I really like <fill in chain> and I look forward to returning

I like their Clover-made coffee, not their drip coffee. Really brings out the flavor of each kind of coffee. I sometimes get a small regular coffee and it isn't very good.

I want to add that if you go into a Starbucks even reasonably often and make any form of effort, you get to know the people. Well run stores have a culture of customer service and friendliness.

Aug 24, 2014
lergnom in Chains
1

Pay by Check no more!

I was mostly teasing. I don't think you're in any way like that. I don't think anyone is like that, not even the psycho woman at Trader Joe's. I get ticked off at these ridiculous threads: someone posted that he/she is glad a place isn't taking checks, some people point out that various people need to use checks and it degenerates into something out of a bad junior high school english debate and all because someone posted something about a payment method without thinking first and then people respond as though waiting in a checkout line for a few minutes is the worst thing in the world. It would be humorous if it weren't sad.

Not long age, checkers had to type in each transaction and credit cards were uncommon and many stores only had a few checkout lines so you'd wait for 20 minutes or more in a long line and now it's about those extra few seconds a person could be looking at his/her phone.

Aug 21, 2014
lergnom in Greater Boston Area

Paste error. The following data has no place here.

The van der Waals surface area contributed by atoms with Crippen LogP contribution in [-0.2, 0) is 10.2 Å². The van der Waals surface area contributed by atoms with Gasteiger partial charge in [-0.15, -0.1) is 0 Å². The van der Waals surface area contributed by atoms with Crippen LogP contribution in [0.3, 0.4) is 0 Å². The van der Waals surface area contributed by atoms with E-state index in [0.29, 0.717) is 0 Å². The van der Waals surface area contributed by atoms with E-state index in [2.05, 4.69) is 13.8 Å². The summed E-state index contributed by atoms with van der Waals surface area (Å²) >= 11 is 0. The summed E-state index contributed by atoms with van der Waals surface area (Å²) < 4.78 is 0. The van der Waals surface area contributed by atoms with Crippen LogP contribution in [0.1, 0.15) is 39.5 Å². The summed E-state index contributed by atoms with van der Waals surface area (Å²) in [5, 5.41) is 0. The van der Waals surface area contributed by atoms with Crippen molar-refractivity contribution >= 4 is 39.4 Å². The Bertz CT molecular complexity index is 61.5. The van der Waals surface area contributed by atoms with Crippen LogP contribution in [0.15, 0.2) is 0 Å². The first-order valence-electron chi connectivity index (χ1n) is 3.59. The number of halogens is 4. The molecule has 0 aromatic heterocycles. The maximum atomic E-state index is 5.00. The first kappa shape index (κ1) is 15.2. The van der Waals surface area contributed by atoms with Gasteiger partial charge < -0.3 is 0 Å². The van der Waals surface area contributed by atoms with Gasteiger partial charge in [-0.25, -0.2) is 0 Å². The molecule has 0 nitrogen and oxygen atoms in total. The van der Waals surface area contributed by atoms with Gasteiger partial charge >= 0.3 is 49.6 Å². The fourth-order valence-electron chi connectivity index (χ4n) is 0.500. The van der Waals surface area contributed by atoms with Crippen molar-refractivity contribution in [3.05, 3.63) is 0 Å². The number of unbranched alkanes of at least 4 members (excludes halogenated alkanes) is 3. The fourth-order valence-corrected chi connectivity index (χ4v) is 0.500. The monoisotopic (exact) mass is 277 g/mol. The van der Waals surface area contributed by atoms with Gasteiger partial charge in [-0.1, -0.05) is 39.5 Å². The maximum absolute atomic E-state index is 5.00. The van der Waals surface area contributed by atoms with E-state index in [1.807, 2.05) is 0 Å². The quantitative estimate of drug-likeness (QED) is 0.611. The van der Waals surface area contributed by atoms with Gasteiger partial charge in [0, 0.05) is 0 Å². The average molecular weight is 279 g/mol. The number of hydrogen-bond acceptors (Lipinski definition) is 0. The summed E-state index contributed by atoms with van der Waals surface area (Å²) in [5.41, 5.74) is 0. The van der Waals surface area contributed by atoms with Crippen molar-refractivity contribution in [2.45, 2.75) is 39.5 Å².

Pay by Check no more!

Writing bad checks is illegal. Writing a check and covering it, as in you shop at night and get the money in the account the next day, is common when people don't have much money.

Maybe you should police the line. You know, walk around the registers and tell everyone to get their money or cards out so no one is kept waiting.

Or tell the people who don't empty their carts out quickly they should move it, move it, move it. Or follow them around the store and make sure they load the cart so they can unload it without inconveniencing anyone.

I believe the word was "jeebus".

Aug 19, 2014
lergnom in Greater Boston Area

Pay by Check no more!

Card skimmers have been found attached in grocery stores. There is no "safe" way to use cards, particularly debit cards. The new generation of card skimmers are much better looking. I've seen examples that were discovered attached to bank ATMs in actual bank lobbies. You really had to know what the card reader should look like to know something was wrong.

Aug 19, 2014
lergnom in Greater Boston Area

Pay by Check no more!

I don't think it takes longer than when someone bags his/her stuff instead of using the card machine. Or when some person decides to use the self-pay machine for the first time and takes a minute per item. You learn to wait a few seconds.

Most people who use checks are on tight budgets, not trying to stay off the payment grid. They may be floating checks against what they can put in to cover. The last thing I want is to make their lives more difficult.

Just ate lobster for the first time

If lobster is stringy or dry and chewy, odds are it's over-cooked. Most recipes lead to massive over-cooking. The meat is delicate.

Steam, don't boil those hard cooked eggs.

I have steamed eggs for years. The method doesn't require exact timing, which is nice.

To peel, I use an open-mouthed water bottle. Put in egg with some water. Shake. Shell comes off. When eggs are warm, the shell just about slides off. If the eggs sit in the fridge, it takes more shaking. Only possible downside is that with cold eggs a few bits of shell may get stuck in the outer surface - because you shake more. Just pull them out. It's like magic. You don't need to crack the egg first with warm eggs: just put in with some water - you'll quickly figure out how much water is needed - and shake for a few seconds.